Chanukah Recipe: Sufganiyot (Donuts)
With its emphasis on oil-fried foods, the culinary traditions of Chanukah are delicious but definitely not nutritious. Of course, in moderation, even the most mouth-watering Chanukah treat can be enjoyed at least once during the eight-day holiday.
In Israel, the traditional Chanukah food is the jelly donut. Recent alterations to the donut, called sufganiyot in Hebrew, have seen caramel and even chocolate filling. But the basic recipe and technique remain the same. While time consuming, the instructions are straight-forward and the results? Mouth-watering!
- 2 tablespoons active dry yeast
- 1/2 cup warm water (100 degrees to 110 degrees)
- 1/4 cup plus 1 teaspoon sugar, plus more for rolling
- 2 1/2 cups all-purpose flour, plus more for dusting
- 2 large eggs
- 2 tablespoons unsalted butter, room temperature
- 1/2 teaspoon freshly grated nutmeg or cinnamon (optional)
- 3 cups vegetable oil+
- 1 cup seedless raspberry or strawberry jam or caramel (dulce de leche)
- powdered sugar
- 10 cc unused medical syringe or baking syringe (for filling the donuts)
1. Combine yeast, warm water, and 1 teaspoon sugar in a small bowl. Set aside until foamy, about 10 minutes.
2. Place flour in a large bowl, making a well in the center. Add eggs, yeast mixture, 1/4 cup sugar, butter, and nutmeg or cinnamon.
3. Using a wooden spoon, stir to form a sticky ball of dough.
4. On a well-floured work surface, knead the dough for approximately 8 minutes, until it is smooth and soft, and bounces back when poked with a finger. Add more flour as necessary.
5. Place the dough in a lightly oiled bowl and cover with plastic wrap. Set in a just warmed oven to rise until doubled, approximately 1 to 1 1/2 hours.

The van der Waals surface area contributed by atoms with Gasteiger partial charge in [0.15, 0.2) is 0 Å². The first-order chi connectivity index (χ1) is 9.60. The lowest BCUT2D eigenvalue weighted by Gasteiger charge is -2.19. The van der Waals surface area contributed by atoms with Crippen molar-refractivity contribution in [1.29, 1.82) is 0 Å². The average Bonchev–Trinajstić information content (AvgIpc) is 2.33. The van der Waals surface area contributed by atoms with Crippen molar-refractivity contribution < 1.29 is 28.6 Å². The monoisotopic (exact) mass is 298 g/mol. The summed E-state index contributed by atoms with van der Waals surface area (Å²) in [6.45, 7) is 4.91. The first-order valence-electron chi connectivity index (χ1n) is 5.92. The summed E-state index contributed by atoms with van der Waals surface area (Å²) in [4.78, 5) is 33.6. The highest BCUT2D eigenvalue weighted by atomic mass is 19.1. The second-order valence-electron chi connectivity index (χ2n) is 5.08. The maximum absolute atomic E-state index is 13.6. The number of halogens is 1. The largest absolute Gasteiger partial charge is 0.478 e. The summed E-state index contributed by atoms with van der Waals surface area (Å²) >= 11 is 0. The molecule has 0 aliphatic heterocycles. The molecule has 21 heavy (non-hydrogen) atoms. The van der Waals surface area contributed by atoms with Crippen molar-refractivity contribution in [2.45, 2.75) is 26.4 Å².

6. Turn the dough out onto a lightly floured work surface and roll it to 1/4-inch thickness.
7. Using a 2 1/2-inch-round cutter or drinking glass, cut 20 rounds. Dip the edge of the glass or cutter into flour as necessary to ease in the cutting.
8. Cover the rounds with plastic wrap and let rise for another 15 minutes.
9. In a large frying pan, heat oil until a deep-frying thermometer registers 370 degrees. Using a slotted spoon, carefully slip 4 rounds into oil. Fry until golden, about 40 seconds. Turn sufganiyot over; fry until golden on other side, another 40 seconds.
10. Remove the sufganiyot onto a paper-towel-lined baking sheet.
11. Once they are cool enough to handle, fill the donuts with jelly or caramel. Fill a syringe with 5-10 cc of jelly. Place the tip of they syringe right inside the edge of the donut. Squirt the filling inside, until you can see it bubbling from underneath the surface of the donut. Be careful not to overfill the donut.
12. Powder each donut with sugar on both sides.
During the final four steps of making sufganiyot, time is of the essence. Filling the donuts while still hot is ideal. If possible, work on your sufganiyot with someone else — while they fry, you can fill and powder with sugar.
Sufganiyot are best eaten within a few hours of making. Of course, most sufganiyot in my house never make it to the table!
B’teavon! (Bon Appetite in Hebrew)
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